A Contest of Civilizations

Exposing the Crisis of American Exceptionalism in the Civil War Era

By Andrew F. Lang

568 pp., 6.125 x 9.25, 11 halftones, notes, bibl., index

  • Hardcover ISBN: 978-1-4696-6007-3
    Published: January 2021
  • eBook ISBN: 978-1-4696-6008-0
    Published: November 2020

Littlefield History of the Civil War Era

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Most mid-nineteenth-century Americans regarded the United States as an exceptional democratic republic that stood apart from a world seemingly riddled with revolutionary turmoil and aristocratic consolidation. Viewing themselves as distinct from and even superior to other societies, Americans considered their nation an unprecedented experiment in political moderation and constitutional democracy. But as abolitionism in England, economic unrest in Europe, and upheaval in the Caribbean and Latin America began to influence domestic affairs, the foundational ideas of national identity also faced new questions. And with the outbreak of civil war, as two rival governments each claimed the mantle of civilized democracy, the United States’ claim to unique standing in the community of nations dissolved into crisis. Could the Union chart a distinct course in human affairs when slaveholders, abolitionists, free people of color, and enslaved African Americans all possessed irreconcilable definitions of nationhood?

In this sweeping history of political ideas, Andrew F. Lang reappraises the Civil War era as a crisis of American exceptionalism. Through this lens, Lang shows how the intellectual, political, and social ramifications of the war and its meaning rippled through the decades that followed, not only for the nation’s own people but also in the ways the nation sought to redefine its place on the world stage.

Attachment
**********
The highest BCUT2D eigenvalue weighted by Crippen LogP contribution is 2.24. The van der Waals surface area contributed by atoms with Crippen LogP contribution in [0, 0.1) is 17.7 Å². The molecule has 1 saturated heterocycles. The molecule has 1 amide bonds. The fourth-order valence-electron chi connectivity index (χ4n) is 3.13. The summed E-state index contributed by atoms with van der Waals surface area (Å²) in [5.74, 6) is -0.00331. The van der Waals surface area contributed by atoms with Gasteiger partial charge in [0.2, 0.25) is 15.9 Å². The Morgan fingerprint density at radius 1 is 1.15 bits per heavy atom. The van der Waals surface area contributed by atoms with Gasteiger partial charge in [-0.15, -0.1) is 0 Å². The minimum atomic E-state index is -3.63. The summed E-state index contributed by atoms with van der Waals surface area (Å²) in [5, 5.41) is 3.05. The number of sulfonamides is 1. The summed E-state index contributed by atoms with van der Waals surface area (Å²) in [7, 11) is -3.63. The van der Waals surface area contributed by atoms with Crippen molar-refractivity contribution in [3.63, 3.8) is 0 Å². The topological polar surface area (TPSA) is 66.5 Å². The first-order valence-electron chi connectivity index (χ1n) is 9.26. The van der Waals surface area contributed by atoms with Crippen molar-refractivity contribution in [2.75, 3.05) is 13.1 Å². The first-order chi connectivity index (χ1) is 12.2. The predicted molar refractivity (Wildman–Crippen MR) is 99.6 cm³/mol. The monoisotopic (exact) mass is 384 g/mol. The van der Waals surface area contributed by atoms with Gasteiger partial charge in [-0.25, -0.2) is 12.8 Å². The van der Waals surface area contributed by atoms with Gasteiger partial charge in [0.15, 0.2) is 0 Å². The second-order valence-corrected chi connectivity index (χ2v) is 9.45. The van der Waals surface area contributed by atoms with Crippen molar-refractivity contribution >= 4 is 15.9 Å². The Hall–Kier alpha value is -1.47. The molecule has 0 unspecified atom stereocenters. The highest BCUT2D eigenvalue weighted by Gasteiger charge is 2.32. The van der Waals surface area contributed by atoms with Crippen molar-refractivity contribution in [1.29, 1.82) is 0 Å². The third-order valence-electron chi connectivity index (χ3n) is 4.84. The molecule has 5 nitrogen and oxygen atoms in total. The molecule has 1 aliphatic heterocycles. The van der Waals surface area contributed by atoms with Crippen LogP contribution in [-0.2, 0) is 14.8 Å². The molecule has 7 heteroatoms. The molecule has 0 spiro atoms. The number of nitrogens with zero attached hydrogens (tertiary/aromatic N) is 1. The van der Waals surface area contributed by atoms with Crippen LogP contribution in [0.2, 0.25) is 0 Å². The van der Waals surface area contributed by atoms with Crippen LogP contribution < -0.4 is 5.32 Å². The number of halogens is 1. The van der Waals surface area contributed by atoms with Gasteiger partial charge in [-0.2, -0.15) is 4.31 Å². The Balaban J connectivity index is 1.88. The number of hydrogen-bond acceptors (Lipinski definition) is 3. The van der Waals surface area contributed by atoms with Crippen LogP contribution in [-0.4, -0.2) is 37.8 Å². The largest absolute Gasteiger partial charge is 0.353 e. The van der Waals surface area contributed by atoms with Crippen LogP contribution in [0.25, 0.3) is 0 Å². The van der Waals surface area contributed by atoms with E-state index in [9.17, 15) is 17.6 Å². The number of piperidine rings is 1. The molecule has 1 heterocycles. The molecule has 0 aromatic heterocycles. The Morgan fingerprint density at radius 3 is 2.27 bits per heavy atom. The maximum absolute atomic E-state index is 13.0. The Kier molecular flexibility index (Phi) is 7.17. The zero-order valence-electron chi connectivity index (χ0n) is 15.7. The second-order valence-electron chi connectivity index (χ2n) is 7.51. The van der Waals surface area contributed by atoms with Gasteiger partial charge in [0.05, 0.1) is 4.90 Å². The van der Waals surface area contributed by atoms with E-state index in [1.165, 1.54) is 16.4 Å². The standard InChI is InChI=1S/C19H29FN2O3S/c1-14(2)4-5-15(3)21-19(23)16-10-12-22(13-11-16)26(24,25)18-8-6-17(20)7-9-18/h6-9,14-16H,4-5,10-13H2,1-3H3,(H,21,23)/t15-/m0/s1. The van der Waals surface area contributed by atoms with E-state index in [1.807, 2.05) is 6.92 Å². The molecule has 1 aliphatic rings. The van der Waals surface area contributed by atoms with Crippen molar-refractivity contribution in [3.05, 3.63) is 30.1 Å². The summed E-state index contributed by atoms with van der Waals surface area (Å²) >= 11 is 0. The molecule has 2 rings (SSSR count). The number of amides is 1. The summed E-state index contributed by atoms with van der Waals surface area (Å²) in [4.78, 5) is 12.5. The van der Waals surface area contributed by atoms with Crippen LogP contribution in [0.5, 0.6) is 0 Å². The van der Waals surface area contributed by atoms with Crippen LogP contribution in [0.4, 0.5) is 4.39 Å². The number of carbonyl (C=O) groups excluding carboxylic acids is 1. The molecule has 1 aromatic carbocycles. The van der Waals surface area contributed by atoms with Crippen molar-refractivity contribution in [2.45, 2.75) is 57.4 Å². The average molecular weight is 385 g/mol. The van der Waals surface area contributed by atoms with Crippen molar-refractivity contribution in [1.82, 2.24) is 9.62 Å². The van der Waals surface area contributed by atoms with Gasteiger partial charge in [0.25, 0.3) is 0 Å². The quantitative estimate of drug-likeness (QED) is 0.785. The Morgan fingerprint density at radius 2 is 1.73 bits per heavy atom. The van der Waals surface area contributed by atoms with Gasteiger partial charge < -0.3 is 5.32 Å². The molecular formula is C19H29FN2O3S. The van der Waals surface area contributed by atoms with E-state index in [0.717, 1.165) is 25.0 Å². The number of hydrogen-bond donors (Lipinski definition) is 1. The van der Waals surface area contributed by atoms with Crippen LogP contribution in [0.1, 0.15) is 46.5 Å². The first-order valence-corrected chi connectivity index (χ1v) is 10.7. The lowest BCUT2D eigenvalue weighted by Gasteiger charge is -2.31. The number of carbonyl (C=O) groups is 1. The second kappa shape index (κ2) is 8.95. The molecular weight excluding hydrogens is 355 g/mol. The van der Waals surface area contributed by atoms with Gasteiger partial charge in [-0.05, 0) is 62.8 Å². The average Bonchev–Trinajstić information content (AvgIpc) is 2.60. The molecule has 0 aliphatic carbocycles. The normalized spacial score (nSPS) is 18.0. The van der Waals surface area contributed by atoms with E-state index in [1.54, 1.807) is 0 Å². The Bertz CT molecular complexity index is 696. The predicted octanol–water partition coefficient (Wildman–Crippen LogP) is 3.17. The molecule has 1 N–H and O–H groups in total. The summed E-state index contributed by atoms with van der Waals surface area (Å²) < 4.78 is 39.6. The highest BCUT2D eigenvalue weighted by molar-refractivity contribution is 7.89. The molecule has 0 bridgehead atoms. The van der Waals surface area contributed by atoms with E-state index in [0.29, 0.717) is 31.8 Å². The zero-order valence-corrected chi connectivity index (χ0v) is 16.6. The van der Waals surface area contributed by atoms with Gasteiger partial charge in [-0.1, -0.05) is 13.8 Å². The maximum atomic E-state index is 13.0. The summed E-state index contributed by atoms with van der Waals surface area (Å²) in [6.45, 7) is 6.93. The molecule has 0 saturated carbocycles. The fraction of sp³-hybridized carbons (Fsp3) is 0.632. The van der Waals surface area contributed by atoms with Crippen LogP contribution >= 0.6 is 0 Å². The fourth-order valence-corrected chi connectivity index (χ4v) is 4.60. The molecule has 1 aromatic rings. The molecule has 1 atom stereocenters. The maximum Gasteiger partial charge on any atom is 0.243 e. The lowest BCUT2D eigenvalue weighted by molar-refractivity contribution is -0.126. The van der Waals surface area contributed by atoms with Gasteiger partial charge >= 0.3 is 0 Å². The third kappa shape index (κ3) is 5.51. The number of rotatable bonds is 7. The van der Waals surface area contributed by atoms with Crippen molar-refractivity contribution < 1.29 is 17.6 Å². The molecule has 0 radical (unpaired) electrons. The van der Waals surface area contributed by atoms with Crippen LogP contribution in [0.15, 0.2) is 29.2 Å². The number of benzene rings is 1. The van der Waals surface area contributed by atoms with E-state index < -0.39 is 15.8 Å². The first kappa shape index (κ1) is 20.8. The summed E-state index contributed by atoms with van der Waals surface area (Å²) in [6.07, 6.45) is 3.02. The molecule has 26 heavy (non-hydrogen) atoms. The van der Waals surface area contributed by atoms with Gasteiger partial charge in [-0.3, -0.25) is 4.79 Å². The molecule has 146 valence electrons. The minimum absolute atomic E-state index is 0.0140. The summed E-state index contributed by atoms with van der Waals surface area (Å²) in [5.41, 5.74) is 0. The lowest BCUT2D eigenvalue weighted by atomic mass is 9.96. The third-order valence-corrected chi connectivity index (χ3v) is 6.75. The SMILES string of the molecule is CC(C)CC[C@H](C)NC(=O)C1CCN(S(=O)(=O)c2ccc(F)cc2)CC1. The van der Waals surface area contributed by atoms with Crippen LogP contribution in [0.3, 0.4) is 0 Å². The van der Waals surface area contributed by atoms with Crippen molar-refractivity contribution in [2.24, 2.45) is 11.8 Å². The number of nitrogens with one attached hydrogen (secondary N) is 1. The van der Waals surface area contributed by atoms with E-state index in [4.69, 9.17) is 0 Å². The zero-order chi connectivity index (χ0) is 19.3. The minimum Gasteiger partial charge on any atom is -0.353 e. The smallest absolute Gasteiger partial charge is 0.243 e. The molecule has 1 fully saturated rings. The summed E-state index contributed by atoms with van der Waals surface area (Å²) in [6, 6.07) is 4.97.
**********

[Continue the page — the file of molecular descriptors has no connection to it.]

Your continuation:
About the Author

Andrew F. Lang is Beverly B. and Gordon W. Gulmon Scholar in the Humanities and associate professor of history at Mississippi State University.
For more information about Andrew F. Lang, visit the Author Page.


"Lang's tour de force is a compelling and essential read. He shows how Americans' self-anointed claim of exceptionalism was, and is, premised on a supposed consensus on liberty's meaning that never was and perhaps will never be. Vital reading for all."--Library Journal, starred review

"Rich with challenging ideas...Lang reminds readers that many 19th-century Americans embraced the notion with a fervor that colored their unsuccessful effort to avert war, the war's progression, and its aftermath. That it continues to inform our current day politics, while left unsaid, is nevertheless evident."--Civil War Times

A Contest of Civilizations successfully reflects the current state of the field, and it should remain the first point of departure for new work on the Civil War’s global context for some time to come.”--Andre M. Fleche, author of The Revolution of 1861: The American Civil War in the Age of Nationalist Conflict

“In A Contest of Civilizations, Andrew F. Lang delivers an impressive survey of deeply held notions of mid-nineteenth-century American exceptionalism. He combines lucid prose with a judicious approach in a multifaceted examination of the struggles to define the national identity before, during, and after the Civil War. Always thoughtful and often provocative, Lang relates the dramatic story of the United States testing its ideals of liberty and freedom against a background of turmoil at home and what Americans perceived as tyranny abroad.”--Joan Waugh, coauthor, The American War